Hannah Beech, in New York Times, 8 July 2019, where the title runs “Buddhists Go to Battle: When Nationalism Overrides Pacifism” …. A call to arms for Sri Lankan monks. Ethnic cleansing of the Rohingya in Myanmar. A Buddhist faith known for pacifism is taking its place in a new age of nationalism
GINTOTA, Sri Lanka — The Buddhist abbot was sitting cross-legged in his monastery, fulminating against the evils of Islam, when the petrol bomb exploded within earshot. But the abbot, the Venerable Ambalangoda Sumedhananda Thero, barely registered the blast. Waving away the mosquitoes swarming the night air in the southern Sri Lankan town of Gintota, he continued his tirade: Muslims were violent, he said, Muslims were rapacious. “The aim of Muslims is to take over all our land and everything we value,” he said. “Think of what used to be Buddhist lands: Afghanistan, Pakistan, Kashmir, Indonesia. They have all been destroyed by Islam.”
Filed under accountability, Bodu Bala Sena, Buddhism, communal relations, cultural transmission, disparagement, fundamentalism, historical interpretation, landscape wondrous, life stories, nationalism, political demonstrations, politIcal discourse, power politics, religious nationalism, self-reflexivity, sri lankan society, vengeance, violence of language, world events & processes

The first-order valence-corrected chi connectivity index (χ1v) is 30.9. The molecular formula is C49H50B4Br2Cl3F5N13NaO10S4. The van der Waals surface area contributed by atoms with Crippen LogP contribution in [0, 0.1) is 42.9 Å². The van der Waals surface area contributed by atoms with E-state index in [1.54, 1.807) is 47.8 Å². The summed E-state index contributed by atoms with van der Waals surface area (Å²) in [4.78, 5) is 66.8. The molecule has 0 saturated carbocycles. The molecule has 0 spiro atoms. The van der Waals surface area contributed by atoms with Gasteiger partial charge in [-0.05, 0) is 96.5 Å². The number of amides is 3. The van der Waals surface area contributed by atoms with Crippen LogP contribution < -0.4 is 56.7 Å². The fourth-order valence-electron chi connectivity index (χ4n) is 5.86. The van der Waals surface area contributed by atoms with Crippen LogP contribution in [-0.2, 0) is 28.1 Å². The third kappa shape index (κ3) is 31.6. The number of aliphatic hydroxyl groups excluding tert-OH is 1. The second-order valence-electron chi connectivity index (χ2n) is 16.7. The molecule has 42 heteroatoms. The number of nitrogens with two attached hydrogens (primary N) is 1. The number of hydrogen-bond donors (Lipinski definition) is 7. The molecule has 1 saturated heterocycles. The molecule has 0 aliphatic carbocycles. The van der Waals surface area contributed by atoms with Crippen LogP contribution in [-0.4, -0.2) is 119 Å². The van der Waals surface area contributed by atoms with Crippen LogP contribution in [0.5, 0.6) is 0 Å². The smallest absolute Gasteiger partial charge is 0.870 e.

Satyajith Andradi, in Island, 12 July 2019, with this title “La Marseillaise And L’internationale – Revolutionary Songs From France”
“How many on our flesh eat their fill?
But if the ravens, the vultures, One morning disappeared,
The Sun would shine still.” ….. L’Internationale; trans; Michell Abidor
the Storming of the Bastille
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BBC News Item, 31 May 2019, entitled “The man who might have stopped Sri Lanka’s Easter bombings”
When bombs planted in churches and hotels killed more than 200 people in Sri Lanka on Easter Sunday, few had realised that the nation had a problem with Islamist militancy. One man who did, reports the BBC’s Secunder Kermani, was Mohammad Razak Taslim. Lying on a hospital bed, Mohammad Razak Taslim’s face contorts with pain. The left side of his body is completely paralysed, but he reaches out with his right hand, trying to clutch at his wife and brother-in-law who stand anxiously over him. His wife, Fatima, presses a handkerchief to his head. One side of his skull has caved in. It’s where he was shot in the head in March. Ever since, he’s been unable to speak, unable to walk.
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